While most people associate DWI checkpoints with holidays like New Year’s Eve and Fourth of July, efforts to curb drunk driving take place all year long.
In 1978, the first citizen anti-DWI group, Remove Intoxicate Drivers, or RID, was established in Schenectady. The first Stop-DWI legislation was passed in 1981 and Columbia County was among the counties to set up local programs to combat the problem with a county STOP-DWI coordinator in 1982.
The county’s current coordinator is Reginald Crowley.
“What that (legislation) basically said was that all the fines from DWIs and related charges come back to the counties that set up DWI programs and that fine money is used for education, enforcement and prosecution,” he explained.
Crowley took over the program in November 2013 after 15 years as a Columbia County deputy sheriff and 14 years as town judge and four years as town supervisor in Copake.
Driving while intoxicated is an unclassified misdemeanor in New York state, as is the related driving with a blood alcohol level of .08 percent or higher. Additional DWI arrests raise the fine to felony status, as do other criteria.
For instance, under Vince’s Law, getting a third DWI conviction in 15 years is a class D felony that carries up to a $10,000 fine and up to seven years in prison. Under Leandra’s Law, passed in 2009, driving drunk with a child age 15 or younger is elevated to a felony.
“There’s no excuse for ignorance now,” Crowley said. “Thirty years ago, DWI was not a major issue. I remember when I was in high school if you were caught drinking and driving, it was maybe a small fine and you lost your license for a couple of months and that was the end of it. But now it’s a major issue.”
The New York State DWI Association and the New York State DWI Foundation distribute state grants to Stop-DWI programs across the state.
“This money is for extra patrols strictly for DWIs,” Crowley said. “They can either put patrols out or DWI checkpoints. The departments can work together. Theoretically, Hudson and Greenport could have a checkpoint at the Greenport line or together with the Sheriff’s Office. It’s up to the departments.”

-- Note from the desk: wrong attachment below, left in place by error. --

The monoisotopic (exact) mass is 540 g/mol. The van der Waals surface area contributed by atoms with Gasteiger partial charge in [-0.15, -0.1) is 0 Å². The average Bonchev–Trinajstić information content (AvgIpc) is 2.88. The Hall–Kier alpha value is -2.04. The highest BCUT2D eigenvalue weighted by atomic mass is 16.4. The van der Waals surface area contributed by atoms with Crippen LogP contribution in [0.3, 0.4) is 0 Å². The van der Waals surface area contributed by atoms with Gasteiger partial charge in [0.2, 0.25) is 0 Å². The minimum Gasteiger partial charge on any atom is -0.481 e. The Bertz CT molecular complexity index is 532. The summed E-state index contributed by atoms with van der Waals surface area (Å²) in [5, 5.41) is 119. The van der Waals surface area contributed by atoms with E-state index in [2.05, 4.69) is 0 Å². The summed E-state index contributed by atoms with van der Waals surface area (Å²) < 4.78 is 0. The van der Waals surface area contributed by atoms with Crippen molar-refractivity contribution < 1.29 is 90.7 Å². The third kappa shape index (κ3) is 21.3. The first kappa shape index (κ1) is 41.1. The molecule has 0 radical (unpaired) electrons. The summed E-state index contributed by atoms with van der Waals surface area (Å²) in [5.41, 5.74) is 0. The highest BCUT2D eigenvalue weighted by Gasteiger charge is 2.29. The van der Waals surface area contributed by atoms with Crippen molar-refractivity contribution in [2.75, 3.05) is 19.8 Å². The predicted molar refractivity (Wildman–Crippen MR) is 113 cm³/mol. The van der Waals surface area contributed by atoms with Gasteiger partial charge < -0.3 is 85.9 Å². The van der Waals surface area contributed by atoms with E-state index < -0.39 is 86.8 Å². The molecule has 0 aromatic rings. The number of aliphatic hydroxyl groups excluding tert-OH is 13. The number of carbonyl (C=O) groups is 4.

The additional DWI patrols are held during holiday periods. For instance, for the Fourth of July holiday, patrols were held July 3-6.
Funding was also used to recently supply a camera for a Sheriff’s Office traffic safety vehicle and equipment for the probation department’s DWI enforcement.
“This is thousands of dollars worth of expenditures that the taxpayers don’t have to pay for,” noted Crowley.
The current grant cycle started on Halloween 2014 and ends Labor Day; a new grant funding cycle begins next year, if approved. The current grant funds DWI programs through the Columbia County Sheriff’s Office and the Hudson and Greenport Police departments.
Despite efforts, there have still been alcohol-related vehicle fatalities in recent years. In 1999, there were no fatalities, but in 2000, there were five, according to the Governor’s Traffic Safety Council. There were five again in 2004, but the number has varied greatly since then, with two fatalities recorded for 2012 and 2013.
DWI arrests peaked in 2010, with 461 recorded in the county. There were 222 in 2012 and 232 in 2013.
Funding also goes to the district attorney for DWI prosecution and the probation department for overseeing DWI convictees. Students Against Destructive Decisions chapters in the county’s school districts also get funding for things such as safety billboards during prom season.
One of the most effective programs for deterring DWIs is the county’s victim impact panels, which requires DWI convictees to hear testimony from victims whose lives have been impacted by drunk driving. They are held four times a year but may be held more frequently next year due to high enrollment, Crowley said. Money raised from the mandatory fee to attend the panels goes toward DWI training for local law enforcement.